Restaurant Equipment & Supply

How To: Leveling a Serving Line with Uneven or Sloped Floors

Sep 16, 2013 10:57:30 AM

Welcome to the first in our new "How To" series on setting up and maintaining your kitchen equipment. In this series we'll cover topics that the professional chef and home enthusiast alike need to know regarding their restaurant, bar and kitchen equipment. Today's "How To" covers the often overlooked but important task of leveling your kitchen's serving line. Level equipment in a foodservice operation is very important in creating an efficient, safe and functional food service environment. Luckily achieving a level equipment line up is not all that difficult if you follow the steps outlined below.

Recently Serv-U completed an entire remodel of the commercial kitchen at Blue Ridge Intermediary School in Mansfield, IL. While installing the Shelleysteel L-shaped serving line we encountered some major leveling problems. Most school kitchen renovations require a new floor that is designed to have no standing pools of water. The result of this requirement is significant sloping to drains placed under the serving line area. While the sloped floor is effective for draining, it can often cause problems with leveling the equipment that is placed over or near the drain. The leveling problems are compounded by the fact that many of these serving lines are modular and lock multiple components together, creating a unit that can be 15 feet or longer. The extended length of these units can sometimes result in a corner that needs to be blocked up a full inch or more to level the entire line. If the unit is not leveled then it will not lock into place with the other modular components. In addition, the tray slide will be uneven and not function properly.

Here are some simple steps to follow when leveling modular components that will allow you to create a functional serving line. The only problematic component to this leveling system is when the modular components are pulled away from the serving line area for cleaning or maintenance to a different area of the floor they will no longer be level.

Required tools and parts:

  • 2 x 6 Plywood pieces
  • Car Jack
  • Socket set
  • Package of plastic shims
  • Bolts (approx. 1.5"L)
  • Level

Step 1
Raise the unit with the car jack (resting on the plywood pieces) until the unit is level.

Commercial Restaurant Equipment Leveling Guide - Step One

Step 2
Confirm the unit is level, using a level.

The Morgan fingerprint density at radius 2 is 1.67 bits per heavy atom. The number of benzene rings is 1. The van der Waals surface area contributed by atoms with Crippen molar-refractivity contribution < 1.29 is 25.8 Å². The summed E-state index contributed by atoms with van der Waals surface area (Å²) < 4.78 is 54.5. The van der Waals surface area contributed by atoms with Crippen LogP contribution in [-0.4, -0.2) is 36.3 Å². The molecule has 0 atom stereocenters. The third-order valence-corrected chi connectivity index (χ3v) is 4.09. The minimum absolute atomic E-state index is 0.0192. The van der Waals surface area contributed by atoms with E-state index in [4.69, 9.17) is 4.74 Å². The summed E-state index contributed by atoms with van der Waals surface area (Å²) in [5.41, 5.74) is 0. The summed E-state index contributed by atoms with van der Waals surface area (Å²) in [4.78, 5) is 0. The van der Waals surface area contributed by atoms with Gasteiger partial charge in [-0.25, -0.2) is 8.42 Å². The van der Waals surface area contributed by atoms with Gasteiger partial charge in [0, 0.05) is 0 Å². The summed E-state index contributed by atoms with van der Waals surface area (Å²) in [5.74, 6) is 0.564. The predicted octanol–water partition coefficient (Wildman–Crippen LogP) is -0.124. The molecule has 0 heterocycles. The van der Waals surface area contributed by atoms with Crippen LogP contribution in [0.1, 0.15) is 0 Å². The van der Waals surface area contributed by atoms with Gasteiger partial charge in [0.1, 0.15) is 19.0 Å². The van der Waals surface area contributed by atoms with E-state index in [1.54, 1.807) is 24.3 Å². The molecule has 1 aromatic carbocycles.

Commercial Restaurant Equipment Leveling Guide - Step Two

Step 3
While the unit is on the car jack, use bolts and shims to build up the caster height to the point at which the caster is resting on the floor when under the unit.

Commercial Restaurant Equipment Leveling Guide - Step Three

Step 4
Tighten the bolts through the caster plate and into the unit. Snap off excess shim material. Lower the car jack.

Commercial Restaurant Equipment Leveling Guide - Step Four

Step 5
Repeat on all casters that need extra height to attain a level surface across the entire line.

Commercial Restaurant Equipment Leveling Guide - Finished Result

Result
A level, well functioning serving line!

Commercial Restaurant Equipment Leveling Guide - Finished Result

Hopefully these tips will be helpful to you when installing kitchen equipment on sloped or uneven surfaces. We are happy to answer questions you may have or further explain anything that may be unclear.

Following these steps allowed us to provide Blue Ridge Intermediary School with an efficient and fully functioning serving line. The Delfield Company's Shellysteel brand of serving counters that we installed are both highly durable and versatile. Utilizing modular components can help you create and affordable serving counter line that can improve workflow, saving both time and labor for foodservice staff.

In addition to the serving line, our project at this school also involved the installation of a new walk-in cooler and freezer, a Captive Aire exhaust hood system, a Cleveland steamer and tilt skillet, and a Hobart dishmachine. When installing such equipment in commercial environments you will often encounter a host of issues, varying from location to location. Remodels are notorious for involving pre-existing conditions that can cause minor delays and problems with installations. Even with the most careful planning, many of these are simply unavoidable and must be dealt with on the site. Our experience has allowed us to develop unique and efficient solutions for many of the most commonly encountered installation obstacles and we are happy to share them with you. Look for future articles in our "Installation Series" for more tips on how to effectively install a variety equipment types.

Posted in How to Guides By

Sean

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